Capital punishment

Manipur government's massive relocation plan in shambles

 
Last Updated: Saturday 04 July 2015

Leprosy patients protesting th following strong protests, the Manipur government's ambitious plan to move its legislative assembly hall, secretariat, 60 legislator quarters, high court and the People Forum to a new site has been stalled. The Capital Project-Manipur's master plan is being reworked. The relocation sites comprised the Kairang Khong wetland in the sacred Cheiraoching hill and parts of Thangmeiband and Chingmeirong villages in Imphal district. q

The Rs 300 crore project, launched in November 2004, did not have environmental clearance from the Union ministry of environment and forests (moef). It is alleged that the Kairang Khong wetland was filled and destroyed without the mandatory public hearing. The Detailed Project Report, which had to be sent to moef, has also not been prepared yet, claims the Citizen's Concern for Dams and Development (ccdd), a non-governmental organisation. ccdd says as awareness about the project's shortcomings grew, the Manipur Pollution Control Board (mpcb) prepared a rapid environmental impact assessment (eia) report in almost a month; the preparation period should be minimum one year as per rules. Besides, the eia doesn't clarify why the present location was inadequate and why the new site was selected, says ccdd 's Ramananda Wangkheirakpam.

The controversy spiralled as the government gave eviction notices to the residents of Tharon village, on the Cheiraoching hill. On April 20, 2005, the state cabinet decided to evict the residents of Lei Ingkhol village, on the hill's other side. It also proposed a new plan to break the project into smaller parts, making it spread over other areas too. While local people allege this is a strategy to avoid legal obligations, government officials say it aims to curb evictions. Although the new locations haven't been made public, sources say Mantripukhri, Khasland and parts of nh -39 are being considered. following strong protests, the Manipur government's ambitious plan to move its legislative assembly hall, secretariat, 60 legislator quarters, high court and the People Forum to a new site has been stalled. The Capital Project-Manipur's master plan is being reworked. The relocation sites comprised the Kairang Khong wetland in the sacred Cheiraoching hill and parts of Thangmeiband and Chingmeirong villages in Imphal district. q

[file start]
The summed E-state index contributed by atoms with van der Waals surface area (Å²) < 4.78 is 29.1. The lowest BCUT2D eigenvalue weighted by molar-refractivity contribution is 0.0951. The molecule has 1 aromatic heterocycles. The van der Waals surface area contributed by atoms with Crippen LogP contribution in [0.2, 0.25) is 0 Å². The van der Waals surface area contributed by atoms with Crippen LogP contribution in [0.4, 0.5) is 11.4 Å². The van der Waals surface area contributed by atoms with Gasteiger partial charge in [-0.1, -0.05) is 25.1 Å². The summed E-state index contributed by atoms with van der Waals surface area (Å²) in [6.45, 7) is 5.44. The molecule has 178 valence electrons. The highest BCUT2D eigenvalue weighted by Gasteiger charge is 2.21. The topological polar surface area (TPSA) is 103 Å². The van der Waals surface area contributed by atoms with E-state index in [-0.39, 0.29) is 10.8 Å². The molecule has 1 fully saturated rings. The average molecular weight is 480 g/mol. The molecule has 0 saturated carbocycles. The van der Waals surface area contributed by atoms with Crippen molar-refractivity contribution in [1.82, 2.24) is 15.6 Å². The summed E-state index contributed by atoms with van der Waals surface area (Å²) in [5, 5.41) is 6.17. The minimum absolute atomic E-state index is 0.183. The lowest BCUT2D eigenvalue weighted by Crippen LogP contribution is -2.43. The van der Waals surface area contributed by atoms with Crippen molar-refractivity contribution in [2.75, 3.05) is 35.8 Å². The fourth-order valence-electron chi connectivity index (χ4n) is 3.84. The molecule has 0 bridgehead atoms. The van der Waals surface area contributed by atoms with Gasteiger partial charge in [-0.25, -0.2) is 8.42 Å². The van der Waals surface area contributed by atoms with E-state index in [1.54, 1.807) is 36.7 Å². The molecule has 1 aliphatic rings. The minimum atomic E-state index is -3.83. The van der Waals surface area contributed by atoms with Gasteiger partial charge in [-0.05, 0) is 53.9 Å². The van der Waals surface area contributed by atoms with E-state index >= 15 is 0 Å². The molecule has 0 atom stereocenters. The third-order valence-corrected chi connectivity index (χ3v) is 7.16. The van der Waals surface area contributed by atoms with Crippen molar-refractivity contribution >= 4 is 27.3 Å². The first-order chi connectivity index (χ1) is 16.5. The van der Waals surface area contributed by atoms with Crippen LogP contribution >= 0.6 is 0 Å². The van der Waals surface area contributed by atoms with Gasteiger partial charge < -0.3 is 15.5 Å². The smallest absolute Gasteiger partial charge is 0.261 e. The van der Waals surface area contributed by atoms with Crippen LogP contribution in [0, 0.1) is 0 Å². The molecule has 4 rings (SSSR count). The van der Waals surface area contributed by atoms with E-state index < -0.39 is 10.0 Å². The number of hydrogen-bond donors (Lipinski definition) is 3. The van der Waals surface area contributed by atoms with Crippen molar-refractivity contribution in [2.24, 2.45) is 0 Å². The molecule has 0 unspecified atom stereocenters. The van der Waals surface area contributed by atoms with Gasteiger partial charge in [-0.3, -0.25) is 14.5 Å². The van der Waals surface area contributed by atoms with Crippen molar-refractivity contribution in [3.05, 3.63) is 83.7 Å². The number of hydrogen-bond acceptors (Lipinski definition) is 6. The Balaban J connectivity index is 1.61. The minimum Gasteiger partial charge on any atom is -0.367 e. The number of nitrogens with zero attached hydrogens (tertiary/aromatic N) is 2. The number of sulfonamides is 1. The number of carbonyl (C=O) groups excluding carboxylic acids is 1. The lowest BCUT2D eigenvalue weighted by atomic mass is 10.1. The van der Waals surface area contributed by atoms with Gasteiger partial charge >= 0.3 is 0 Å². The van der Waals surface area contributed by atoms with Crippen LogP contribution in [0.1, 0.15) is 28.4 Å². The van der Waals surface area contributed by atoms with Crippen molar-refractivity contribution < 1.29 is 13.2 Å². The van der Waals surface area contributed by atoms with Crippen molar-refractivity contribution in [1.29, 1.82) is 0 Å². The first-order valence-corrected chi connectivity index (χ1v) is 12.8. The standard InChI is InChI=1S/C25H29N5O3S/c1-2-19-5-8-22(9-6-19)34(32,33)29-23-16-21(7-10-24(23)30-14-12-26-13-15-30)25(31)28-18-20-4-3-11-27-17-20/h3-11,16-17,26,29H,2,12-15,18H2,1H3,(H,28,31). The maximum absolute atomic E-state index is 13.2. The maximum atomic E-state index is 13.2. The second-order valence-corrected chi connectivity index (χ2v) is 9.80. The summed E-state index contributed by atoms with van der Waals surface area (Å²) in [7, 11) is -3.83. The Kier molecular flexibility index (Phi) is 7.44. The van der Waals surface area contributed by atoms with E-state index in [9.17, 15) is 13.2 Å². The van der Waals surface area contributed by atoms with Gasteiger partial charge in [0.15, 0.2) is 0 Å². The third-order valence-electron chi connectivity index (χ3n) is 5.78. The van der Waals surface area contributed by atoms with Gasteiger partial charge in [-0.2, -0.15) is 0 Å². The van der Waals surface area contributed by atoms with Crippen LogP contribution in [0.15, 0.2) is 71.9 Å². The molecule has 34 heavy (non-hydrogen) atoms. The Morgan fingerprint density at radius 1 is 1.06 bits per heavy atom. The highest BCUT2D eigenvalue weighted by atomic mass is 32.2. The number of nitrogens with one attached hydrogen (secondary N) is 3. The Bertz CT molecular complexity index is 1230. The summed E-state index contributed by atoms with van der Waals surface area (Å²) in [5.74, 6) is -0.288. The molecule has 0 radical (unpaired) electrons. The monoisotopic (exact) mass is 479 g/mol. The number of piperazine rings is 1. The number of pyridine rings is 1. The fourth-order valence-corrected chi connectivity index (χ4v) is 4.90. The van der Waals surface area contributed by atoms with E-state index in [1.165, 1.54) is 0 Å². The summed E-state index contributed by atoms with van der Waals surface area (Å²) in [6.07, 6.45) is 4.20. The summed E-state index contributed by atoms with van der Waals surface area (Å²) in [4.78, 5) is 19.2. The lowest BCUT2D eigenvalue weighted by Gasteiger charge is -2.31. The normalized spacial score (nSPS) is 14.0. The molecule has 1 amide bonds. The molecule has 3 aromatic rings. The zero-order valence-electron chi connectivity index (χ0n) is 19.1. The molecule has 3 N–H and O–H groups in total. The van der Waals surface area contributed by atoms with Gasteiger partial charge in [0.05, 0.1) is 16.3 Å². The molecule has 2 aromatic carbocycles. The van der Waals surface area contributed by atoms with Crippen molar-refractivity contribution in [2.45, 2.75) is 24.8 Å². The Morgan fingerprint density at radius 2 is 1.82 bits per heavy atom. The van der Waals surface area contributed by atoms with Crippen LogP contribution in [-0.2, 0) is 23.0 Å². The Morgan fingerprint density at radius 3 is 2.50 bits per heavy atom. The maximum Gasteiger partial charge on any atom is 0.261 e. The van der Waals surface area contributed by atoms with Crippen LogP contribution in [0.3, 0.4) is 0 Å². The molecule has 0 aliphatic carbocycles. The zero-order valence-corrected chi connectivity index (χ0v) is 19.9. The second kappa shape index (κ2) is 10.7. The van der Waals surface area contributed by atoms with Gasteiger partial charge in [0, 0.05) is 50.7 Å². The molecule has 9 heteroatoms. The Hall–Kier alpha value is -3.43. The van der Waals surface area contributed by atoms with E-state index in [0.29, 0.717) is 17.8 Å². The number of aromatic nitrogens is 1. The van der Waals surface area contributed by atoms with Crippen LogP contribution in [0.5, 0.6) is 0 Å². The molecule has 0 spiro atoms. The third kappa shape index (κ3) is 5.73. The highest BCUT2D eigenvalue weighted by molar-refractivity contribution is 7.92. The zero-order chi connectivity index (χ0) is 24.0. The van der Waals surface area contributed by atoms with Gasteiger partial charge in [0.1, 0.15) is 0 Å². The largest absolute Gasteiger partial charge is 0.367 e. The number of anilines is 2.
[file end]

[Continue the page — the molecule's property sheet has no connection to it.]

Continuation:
The Rs 300 crore project, launched in November 2004, did not have environmental clearance from the Union ministry of environment and forests (moef). It is alleged that the Kairang Khong wetland was filled and destroyed without the mandatory public hearing. The Detailed Project Report, which had to be sent to moef, has also not been prepared yet, claims the Citizen's Concern for Dams and Development (ccdd), a non-governmental organisation. ccdd says as awareness about the project's shortcomings grew, the Manipur Pollution Control Board (mpcb) prepared a rapid environmental impact assessment (eia) report in almost a month; the preparation period should be minimum one year as per rules. Besides, the eia doesn't clarify why the present location was inadequate and why the new site was selected, says ccdd 's Ramananda Wangkheirakpam.

The controversy spiralled as the government gave eviction notices to the residents of Tharon village, on the Cheiraoching hill. On April 20, 2005, the state cabinet decided to evict the residents of Lei Ingkhol village, on the hill's other side. It also proposed a new plan to break the project into smaller parts, making it spread over other areas too. While local people allege this is a strategy to avoid legal obligations, government officials say it aims to curb evictions. Although the new locations haven't been made public, sources say Mantripukhri, Khasland and parts of nh -39 are being considered.

Subscribe to Weekly Newsletter :

Comments are moderated and will be published only after the site moderator’s approval. Please use a genuine email ID and provide your name. Selected comments may also be used in the ‘Letters’ section of the Down To Earth print edition.